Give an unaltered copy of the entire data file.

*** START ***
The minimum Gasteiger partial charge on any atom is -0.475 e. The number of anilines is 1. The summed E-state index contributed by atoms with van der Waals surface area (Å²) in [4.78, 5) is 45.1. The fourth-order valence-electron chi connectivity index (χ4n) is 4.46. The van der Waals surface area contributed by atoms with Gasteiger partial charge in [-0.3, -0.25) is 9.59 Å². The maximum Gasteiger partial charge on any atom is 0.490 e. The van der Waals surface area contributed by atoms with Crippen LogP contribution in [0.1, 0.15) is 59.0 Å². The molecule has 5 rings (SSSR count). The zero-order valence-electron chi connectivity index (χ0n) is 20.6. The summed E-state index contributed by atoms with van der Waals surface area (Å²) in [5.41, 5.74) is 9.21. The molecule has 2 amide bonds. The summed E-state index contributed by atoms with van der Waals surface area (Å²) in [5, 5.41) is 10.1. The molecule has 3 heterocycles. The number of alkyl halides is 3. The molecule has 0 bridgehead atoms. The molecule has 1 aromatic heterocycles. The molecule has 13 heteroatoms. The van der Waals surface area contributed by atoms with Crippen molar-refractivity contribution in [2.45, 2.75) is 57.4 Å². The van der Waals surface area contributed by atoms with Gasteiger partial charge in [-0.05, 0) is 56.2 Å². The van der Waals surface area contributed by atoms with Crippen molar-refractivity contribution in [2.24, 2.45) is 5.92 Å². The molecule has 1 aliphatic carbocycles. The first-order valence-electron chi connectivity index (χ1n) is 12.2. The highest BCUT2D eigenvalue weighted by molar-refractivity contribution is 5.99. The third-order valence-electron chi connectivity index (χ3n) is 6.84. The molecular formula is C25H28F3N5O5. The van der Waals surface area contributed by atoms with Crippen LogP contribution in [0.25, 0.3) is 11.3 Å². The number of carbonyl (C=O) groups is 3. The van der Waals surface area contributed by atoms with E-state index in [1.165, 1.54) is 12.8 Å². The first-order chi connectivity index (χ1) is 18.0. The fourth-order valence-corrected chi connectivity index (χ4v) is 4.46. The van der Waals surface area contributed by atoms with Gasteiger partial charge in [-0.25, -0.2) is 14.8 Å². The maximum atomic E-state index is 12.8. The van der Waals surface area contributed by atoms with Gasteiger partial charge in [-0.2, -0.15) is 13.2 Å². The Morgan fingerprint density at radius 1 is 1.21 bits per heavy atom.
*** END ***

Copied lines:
The minimum Gasteiger partial charge on any atom is -0.475 e. The number of anilines is 1. The summed E-state index contributed by atoms with van der Waals surface area (Å²) in [4.78, 5) is 45.1. The fourth-order valence-electron chi connectivity index (χ4n) is 4.46. The van der Waals surface area contributed by atoms with Gasteiger partial charge in [-0.3, -0.25) is 9.59 Å². The maximum Gasteiger partial charge on any atom is 0.490 e. The van der Waals surface area contributed by atoms with Crippen LogP contribution in [0.1, 0.15) is 59.0 Å². The molecule has 5 rings (SSSR count). The zero-order valence-electron chi connectivity index (χ0n) is 20.6. The summed E-state index contributed by atoms with van der Waals surface area (Å²) in [5.41, 5.74) is 9.21. The molecule has 2 amide bonds. The summed E-state index contributed by atoms with van der Waals surface area (Å²) in [5, 5.41) is 10.1. The molecule has 3 heterocycles. The number of alkyl halides is 3. The molecule has 0 bridgehead atoms. The molecule has 1 aromatic heterocycles. The molecule has 13 heteroatoms. The van der Waals surface area contributed by atoms with Crippen molar-refractivity contribution in [2.45, 2.75) is 57.4 Å². The van der Waals surface area contributed by atoms with Gasteiger partial charge in [-0.05, 0) is 56.2 Å². The van der Waals surface area contributed by atoms with Crippen molar-refractivity contribution in [2.24, 2.45) is 5.92 Å². The molecule has 1 aliphatic carbocycles. The first-order valence-electron chi connectivity index (χ1n) is 12.2. The highest BCUT2D eigenvalue weighted by molar-refractivity contribution is 5.99. The third-order valence-electron chi connectivity index (χ3n) is 6.84. The molecular formula is C25H28F3N5O5. The van der Waals surface area contributed by atoms with Crippen LogP contribution in [0.25, 0.3) is 11.3 Å². The number of carbonyl (C=O) groups is 3. The van der Waals surface area contributed by atoms with E-state index in [1.165, 1.54) is 12.8 Å². The first-order chi connectivity index (χ1) is 18.0. The fourth-order valence-corrected chi connectivity index (χ4v) is 4.46. The van der Waals surface area contributed by atoms with Gasteiger partial charge in [-0.25, -0.2) is 14.8 Å². The maximum atomic E-state index is 12.8. The van der Waals surface area contributed by atoms with Gasteiger partial charge in [-0.2, -0.15) is 13.2 Å². The Morgan fingerprint density at radius 1 is 1.21 bits per heavy atom.